HC Deb 06 July 1998 vol 315 cc727-8
7. Mrs. Alice Mahon (Halifax)

What representations she has received on the impact of the Government's proposed crime and disorder legislation on women. [47474]

The Parliamentary Under-Secretary of State for Women (Ms Joan Ruddock)

I thank my hon. Friend for her question. Women's organisations, many of which depend on volunteers, do not find it easy to enter into partnerships with public bodies such as local authorities and the police. In their representations, women's organisations have made the point that there is not enough working together of all the key players, including women's organisations. The provisions in the Crime and Disorder Bill for effective inter-agency working should, we believe, address these problems.

Mrs. Mahon

My hon. Friend will be aware that one of these organisations, the Women's Refuge Movement, undertakes valuable work on domestic violence. However, quite often it does not get the co-operation at local level that we would all like to see. Will my hon. Friend ensure that the national guidelines for co-operation between local authorities, women's refuges and the police are implemented?

Ms Ruddock

I thank my hon. Friend for that question and I want to give her the reassurance that she seeks. Co-operation at local level, as my hon. Friend says, between different agencies has not always been as good as it might be. For the first time, a statutory duty will be placed on local authorities and the police to create partnerships to tackle crime. One of the main duties of these partnerships will be to undertake audits to establish local crime statistics and experiences, with the idea that crime should be reduced. In looking to devise those audits and carry them out, we expect that women's organisations will be able to give valuable expertise to the other partners that they might otherwise lack. I give the assurance that domestic violence will be one of the crimes that we regard as extremely serious and that we shall give guidance on the new partnerships.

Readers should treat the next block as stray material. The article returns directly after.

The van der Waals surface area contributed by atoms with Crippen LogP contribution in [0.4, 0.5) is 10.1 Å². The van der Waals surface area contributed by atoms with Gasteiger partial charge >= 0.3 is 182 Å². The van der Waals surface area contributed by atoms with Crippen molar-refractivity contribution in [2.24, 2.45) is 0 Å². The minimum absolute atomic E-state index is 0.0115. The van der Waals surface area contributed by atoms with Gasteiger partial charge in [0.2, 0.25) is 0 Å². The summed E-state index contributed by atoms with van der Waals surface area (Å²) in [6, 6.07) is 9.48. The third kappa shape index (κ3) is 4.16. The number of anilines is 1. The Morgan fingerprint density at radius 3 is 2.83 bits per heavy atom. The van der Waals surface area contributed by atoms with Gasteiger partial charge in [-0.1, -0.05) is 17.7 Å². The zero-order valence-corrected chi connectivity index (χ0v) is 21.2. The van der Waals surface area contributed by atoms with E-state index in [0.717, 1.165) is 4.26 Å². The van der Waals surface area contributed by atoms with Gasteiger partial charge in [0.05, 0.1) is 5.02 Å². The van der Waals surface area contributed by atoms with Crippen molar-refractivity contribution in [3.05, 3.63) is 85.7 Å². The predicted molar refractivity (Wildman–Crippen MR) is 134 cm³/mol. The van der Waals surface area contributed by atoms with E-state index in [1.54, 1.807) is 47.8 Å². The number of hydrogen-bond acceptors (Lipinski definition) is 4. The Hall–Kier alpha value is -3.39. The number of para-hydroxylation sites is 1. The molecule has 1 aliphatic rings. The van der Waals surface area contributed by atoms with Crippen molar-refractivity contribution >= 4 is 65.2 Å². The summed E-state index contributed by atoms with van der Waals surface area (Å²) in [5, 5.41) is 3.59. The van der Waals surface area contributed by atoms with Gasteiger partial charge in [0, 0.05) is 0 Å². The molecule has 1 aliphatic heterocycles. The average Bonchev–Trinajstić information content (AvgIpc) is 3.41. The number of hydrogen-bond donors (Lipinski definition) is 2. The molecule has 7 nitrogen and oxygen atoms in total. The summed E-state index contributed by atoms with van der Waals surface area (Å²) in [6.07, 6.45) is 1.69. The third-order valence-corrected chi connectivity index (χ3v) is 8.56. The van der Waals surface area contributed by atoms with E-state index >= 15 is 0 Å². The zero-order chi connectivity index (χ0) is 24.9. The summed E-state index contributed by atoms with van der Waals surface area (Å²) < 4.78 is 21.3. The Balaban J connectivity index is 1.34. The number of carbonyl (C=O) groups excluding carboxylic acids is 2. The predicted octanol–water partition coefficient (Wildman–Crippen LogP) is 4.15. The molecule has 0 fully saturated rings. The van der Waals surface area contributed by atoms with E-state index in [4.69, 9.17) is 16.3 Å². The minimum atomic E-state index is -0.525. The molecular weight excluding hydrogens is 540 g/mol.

Miss Anne McIntosh (Vale of York)

The Home Secretary gave a clear commitment to the House that women victims in rape cases would not be cross-examined by the defendant. Has that commitment been dropped and overturned by him?

Last week, there was the tragic suicide of a woman prisoner. Will the Government now be minded to support my Prevention of Delay in Trials Bill, which provides that women should not be kept on remand for more than 110 days before being brought to trial?

Ms Ruddock

I am sure that the hon. Lady should properly direct that question to my right hon. Friend the Home Secretary. I certainly have no knowledge of any change of heart on his part. We have made recommendations about the treatment of rape victims and they are now being consulted on. I will, of course, refer the hon. Lady's remarks to my right hon. Friend, and I undertake to write to her in due course.